COBDEN, Richard.

Autograph letter signed to William Molesworth, proposing a national campaign for the secret ballot.

2 September 1837 Stock Code: 145140
£2,250.00
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"The result of the elections has brought to light such a mass of fraud, violence & degradation"

In the immediate aftermath of the July-August 1837 General Election, where the parliamentary share held by liberals and reformers was weakened, the reformer Richard Cobden (1804-1868) writes at length to the radical Member of Parliament Sir William Molesworth (1810-1855), calling Molesworth to cooperate in a national campaign for the introduction of a secret ballot, following the abuses of the election. The secret ballot would become a major pillar of the reform movement in Britain, and one of the six demands of the Chartists, until its eventual adoption in 1872.

The 1837 election saw Viscount Melbourne's liberal Whig government remain in power, but with a large fall in the number of Whig seats, leaving Robert Peel's Conservatives closing in behind their narrow majority (Peel would in fact be victorious in the following election). The election, as always, had been conducted with an open ballot, leading to accusations of voter intimidation and bribery. Molesworth was elected on a radical ticket, standing in Leeds, as his radicalism had alienated the voters of his native Pencarrow in Cornwall. The letter is irrespectively addressed to him at his Pencarrow home.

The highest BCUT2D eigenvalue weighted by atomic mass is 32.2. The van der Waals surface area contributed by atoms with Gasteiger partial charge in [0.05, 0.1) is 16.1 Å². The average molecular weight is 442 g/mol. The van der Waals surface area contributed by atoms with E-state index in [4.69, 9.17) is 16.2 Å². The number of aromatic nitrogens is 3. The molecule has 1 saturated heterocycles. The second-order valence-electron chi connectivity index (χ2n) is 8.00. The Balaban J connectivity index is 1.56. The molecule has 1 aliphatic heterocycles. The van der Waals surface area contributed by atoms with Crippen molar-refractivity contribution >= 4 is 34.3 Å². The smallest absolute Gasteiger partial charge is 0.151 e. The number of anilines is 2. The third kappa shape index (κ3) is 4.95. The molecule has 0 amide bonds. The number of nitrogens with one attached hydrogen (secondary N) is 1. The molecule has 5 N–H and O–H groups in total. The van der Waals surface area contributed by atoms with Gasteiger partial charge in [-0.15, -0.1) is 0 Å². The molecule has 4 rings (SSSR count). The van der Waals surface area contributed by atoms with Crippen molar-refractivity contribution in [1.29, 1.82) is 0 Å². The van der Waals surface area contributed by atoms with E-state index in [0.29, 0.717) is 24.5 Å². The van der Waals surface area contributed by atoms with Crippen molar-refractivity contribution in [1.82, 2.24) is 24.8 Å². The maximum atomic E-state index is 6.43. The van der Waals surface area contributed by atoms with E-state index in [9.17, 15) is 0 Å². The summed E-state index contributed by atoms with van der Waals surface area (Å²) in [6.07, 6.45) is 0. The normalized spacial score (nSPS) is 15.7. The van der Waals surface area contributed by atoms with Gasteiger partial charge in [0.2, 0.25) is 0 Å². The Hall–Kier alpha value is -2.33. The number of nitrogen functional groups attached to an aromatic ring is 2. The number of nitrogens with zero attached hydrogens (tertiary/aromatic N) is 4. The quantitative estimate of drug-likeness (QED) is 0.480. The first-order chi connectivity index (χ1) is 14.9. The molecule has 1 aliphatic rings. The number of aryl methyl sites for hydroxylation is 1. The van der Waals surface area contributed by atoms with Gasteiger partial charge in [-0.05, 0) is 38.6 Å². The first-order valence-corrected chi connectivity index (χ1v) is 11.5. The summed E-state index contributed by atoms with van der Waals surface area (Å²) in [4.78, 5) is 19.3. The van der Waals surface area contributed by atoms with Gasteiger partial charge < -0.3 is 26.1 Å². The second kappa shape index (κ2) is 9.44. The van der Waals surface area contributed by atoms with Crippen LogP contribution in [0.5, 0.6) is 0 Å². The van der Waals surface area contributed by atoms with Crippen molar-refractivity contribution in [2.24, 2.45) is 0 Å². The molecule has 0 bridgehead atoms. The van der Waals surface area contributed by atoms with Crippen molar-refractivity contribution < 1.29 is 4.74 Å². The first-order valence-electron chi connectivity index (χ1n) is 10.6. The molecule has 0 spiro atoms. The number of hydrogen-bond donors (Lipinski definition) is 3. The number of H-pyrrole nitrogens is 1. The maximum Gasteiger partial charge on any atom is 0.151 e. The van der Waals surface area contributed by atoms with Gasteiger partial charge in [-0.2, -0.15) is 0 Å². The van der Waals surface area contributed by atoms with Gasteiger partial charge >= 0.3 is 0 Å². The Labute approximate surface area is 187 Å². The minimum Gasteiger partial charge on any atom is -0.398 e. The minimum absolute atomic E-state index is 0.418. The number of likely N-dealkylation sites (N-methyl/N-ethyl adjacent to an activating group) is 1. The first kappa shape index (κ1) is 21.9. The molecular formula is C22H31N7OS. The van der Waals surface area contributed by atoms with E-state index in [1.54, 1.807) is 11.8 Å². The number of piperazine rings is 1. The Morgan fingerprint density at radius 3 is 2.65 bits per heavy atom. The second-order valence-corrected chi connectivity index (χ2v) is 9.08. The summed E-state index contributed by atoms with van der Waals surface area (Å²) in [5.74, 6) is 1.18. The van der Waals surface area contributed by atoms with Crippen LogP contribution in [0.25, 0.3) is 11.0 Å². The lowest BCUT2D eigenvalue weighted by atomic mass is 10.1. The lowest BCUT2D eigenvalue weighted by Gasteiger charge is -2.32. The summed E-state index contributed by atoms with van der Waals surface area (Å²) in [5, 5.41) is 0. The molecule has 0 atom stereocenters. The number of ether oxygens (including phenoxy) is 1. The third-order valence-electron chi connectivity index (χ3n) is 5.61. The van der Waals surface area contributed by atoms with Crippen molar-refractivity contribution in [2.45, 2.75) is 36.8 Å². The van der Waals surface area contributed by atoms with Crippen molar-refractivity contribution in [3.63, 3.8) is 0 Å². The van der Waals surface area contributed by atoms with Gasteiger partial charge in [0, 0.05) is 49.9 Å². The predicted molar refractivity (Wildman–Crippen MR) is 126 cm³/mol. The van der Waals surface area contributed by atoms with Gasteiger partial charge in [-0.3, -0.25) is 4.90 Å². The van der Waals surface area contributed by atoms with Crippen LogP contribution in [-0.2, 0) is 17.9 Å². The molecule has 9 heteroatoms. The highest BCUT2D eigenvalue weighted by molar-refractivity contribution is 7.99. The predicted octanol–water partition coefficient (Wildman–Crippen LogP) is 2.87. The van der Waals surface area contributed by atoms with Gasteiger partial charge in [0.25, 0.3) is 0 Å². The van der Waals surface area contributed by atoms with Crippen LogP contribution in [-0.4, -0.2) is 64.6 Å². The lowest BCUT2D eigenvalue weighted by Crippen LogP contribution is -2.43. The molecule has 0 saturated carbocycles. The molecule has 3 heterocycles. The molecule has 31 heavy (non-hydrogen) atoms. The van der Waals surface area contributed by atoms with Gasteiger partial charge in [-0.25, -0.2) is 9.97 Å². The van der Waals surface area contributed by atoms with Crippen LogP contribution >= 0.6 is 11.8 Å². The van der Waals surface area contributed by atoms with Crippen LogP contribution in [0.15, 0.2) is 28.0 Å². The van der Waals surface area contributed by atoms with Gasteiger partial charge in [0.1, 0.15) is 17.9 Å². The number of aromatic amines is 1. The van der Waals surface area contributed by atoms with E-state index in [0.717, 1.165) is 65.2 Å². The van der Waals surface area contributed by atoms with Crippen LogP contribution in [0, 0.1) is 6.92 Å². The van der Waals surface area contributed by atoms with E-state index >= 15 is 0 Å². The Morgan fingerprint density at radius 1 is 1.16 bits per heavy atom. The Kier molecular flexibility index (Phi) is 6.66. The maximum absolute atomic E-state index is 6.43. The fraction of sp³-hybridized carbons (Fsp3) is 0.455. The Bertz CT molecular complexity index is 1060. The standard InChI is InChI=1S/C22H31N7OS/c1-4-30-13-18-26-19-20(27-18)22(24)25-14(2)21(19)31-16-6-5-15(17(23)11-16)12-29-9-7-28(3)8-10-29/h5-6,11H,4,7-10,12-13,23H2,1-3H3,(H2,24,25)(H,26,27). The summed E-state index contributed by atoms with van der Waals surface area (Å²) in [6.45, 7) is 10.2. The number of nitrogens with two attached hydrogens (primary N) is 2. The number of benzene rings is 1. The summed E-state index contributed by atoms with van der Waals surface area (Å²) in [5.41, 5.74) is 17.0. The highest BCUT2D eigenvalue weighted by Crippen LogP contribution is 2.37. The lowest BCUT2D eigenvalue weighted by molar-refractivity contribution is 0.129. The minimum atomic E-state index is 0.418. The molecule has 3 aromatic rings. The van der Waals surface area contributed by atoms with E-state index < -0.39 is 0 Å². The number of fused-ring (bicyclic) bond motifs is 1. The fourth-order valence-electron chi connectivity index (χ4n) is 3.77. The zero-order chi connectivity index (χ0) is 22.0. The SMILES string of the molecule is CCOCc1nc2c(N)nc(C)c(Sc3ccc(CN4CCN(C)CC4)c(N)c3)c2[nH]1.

This letter appears to be the first formal point of contact between Cobden and Molesworth. Cobden writes he will perhaps not recognize his name, although they met at the home of their fellow political radical George Grote (1794-1814) the previous June. At this date, Cobden was growing in influence in political circles, but had yet to reach his later national fame. Cobden had published his first pamphlet in 1835, under the pseudonym of a "Manchester Manufacturer", which he refers to in this letter as an introduction.

Cobden writes that the result of the election, and the abuses of the ballot without secrecy, had made the case for the adoption of a secret ballot irrefutable: "In common with a great number of political acquaintances in this quarter of the kingdom, I feel very anxious to set something down to concentrate & accelerate the opinion of reforms upon the subject of the ballot. The result of the elections has brought to light such a mass of fraud, violence & degradation on the part of the electors, that it only requires to be collected & judiciously applied to place the majority of secret voting in an irresistible point of view. The facts are not only abundant but they are now on the surface in every part of the kingdom & might be gathered up with very little difficulty. I am anxious to see a society organised in London for the express purpose of advocating the cause of the ballot".

Cobden moves to set out the case for this society, and how it would promote its cause, hiring an individual to tour the country defending the secret ballot and demonstrating its use as it existed in other countries: this individual "should be employed to go through the country to lecture upon the subject he should give practical exhibitions of the ballot, as it is practiced in France, & America, & of the mechanist scheme devised by Mr Grote - he should carry blank forms of petitions, which might be distributed in every town & even signed by the persons attending the meetings. The provincial press should be roused - public spirited individuals appealed to & waited upon; and in a word every thing must be done that was found so effectual in the case of the slave-emancipation labors of Geo. Thompson". The "mechanist scheme" refers to the voting machine designed by George Grote, where a lever would be pulled to choose a candidate cheaply, secretly, and efficiently. The cause of voting machines would be adopted by some Chartists, although the idea never made much headway in Britain.